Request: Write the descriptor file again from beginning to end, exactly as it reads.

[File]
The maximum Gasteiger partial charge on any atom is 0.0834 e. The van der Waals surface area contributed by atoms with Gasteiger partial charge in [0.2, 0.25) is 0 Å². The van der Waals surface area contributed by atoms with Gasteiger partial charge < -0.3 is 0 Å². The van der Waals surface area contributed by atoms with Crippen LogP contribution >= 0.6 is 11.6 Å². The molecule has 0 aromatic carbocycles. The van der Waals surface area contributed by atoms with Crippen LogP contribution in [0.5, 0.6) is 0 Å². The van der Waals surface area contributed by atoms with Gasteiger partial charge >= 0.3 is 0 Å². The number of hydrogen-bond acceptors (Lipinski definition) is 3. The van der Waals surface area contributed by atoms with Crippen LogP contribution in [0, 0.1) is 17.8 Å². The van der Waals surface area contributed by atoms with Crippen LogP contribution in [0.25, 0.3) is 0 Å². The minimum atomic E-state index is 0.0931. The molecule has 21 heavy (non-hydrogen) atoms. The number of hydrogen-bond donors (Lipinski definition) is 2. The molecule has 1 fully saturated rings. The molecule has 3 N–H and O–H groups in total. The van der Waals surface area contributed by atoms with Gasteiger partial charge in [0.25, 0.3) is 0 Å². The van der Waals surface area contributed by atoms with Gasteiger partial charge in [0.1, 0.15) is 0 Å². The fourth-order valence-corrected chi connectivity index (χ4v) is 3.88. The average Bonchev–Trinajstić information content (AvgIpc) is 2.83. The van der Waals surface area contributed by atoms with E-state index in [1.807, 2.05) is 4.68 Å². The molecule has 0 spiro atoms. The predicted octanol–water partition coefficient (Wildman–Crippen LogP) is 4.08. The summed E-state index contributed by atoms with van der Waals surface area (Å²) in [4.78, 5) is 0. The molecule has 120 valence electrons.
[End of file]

The maximum Gasteiger partial charge on any atom is 0.0834 e. The van der Waals surface area contributed by atoms with Gasteiger partial charge in [0.2, 0.25) is 0 Å². The van der Waals surface area contributed by atoms with Gasteiger partial charge < -0.3 is 0 Å². The van der Waals surface area contributed by atoms with Crippen LogP contribution >= 0.6 is 11.6 Å². The molecule has 0 aromatic carbocycles. The van der Waals surface area contributed by atoms with Crippen LogP contribution in [0.5, 0.6) is 0 Å². The van der Waals surface area contributed by atoms with Gasteiger partial charge >= 0.3 is 0 Å². The number of hydrogen-bond acceptors (Lipinski definition) is 3. The van der Waals surface area contributed by atoms with Crippen LogP contribution in [0, 0.1) is 17.8 Å². The van der Waals surface area contributed by atoms with Crippen LogP contribution in [0.25, 0.3) is 0 Å². The minimum atomic E-state index is 0.0931. The molecule has 21 heavy (non-hydrogen) atoms. The number of hydrogen-bond donors (Lipinski definition) is 2. The molecule has 1 fully saturated rings. The molecule has 3 N–H and O–H groups in total. The van der Waals surface area contributed by atoms with Gasteiger partial charge in [0.25, 0.3) is 0 Å². The van der Waals surface area contributed by atoms with Gasteiger partial charge in [0.1, 0.15) is 0 Å². The fourth-order valence-corrected chi connectivity index (χ4v) is 3.88. The average Bonchev–Trinajstić information content (AvgIpc) is 2.83. The van der Waals surface area contributed by atoms with E-state index in [1.807, 2.05) is 4.68 Å². The molecule has 0 spiro atoms. The predicted octanol–water partition coefficient (Wildman–Crippen LogP) is 4.08. The summed E-state index contributed by atoms with van der Waals surface area (Å²) in [4.78, 5) is 0. The molecule has 120 valence electrons.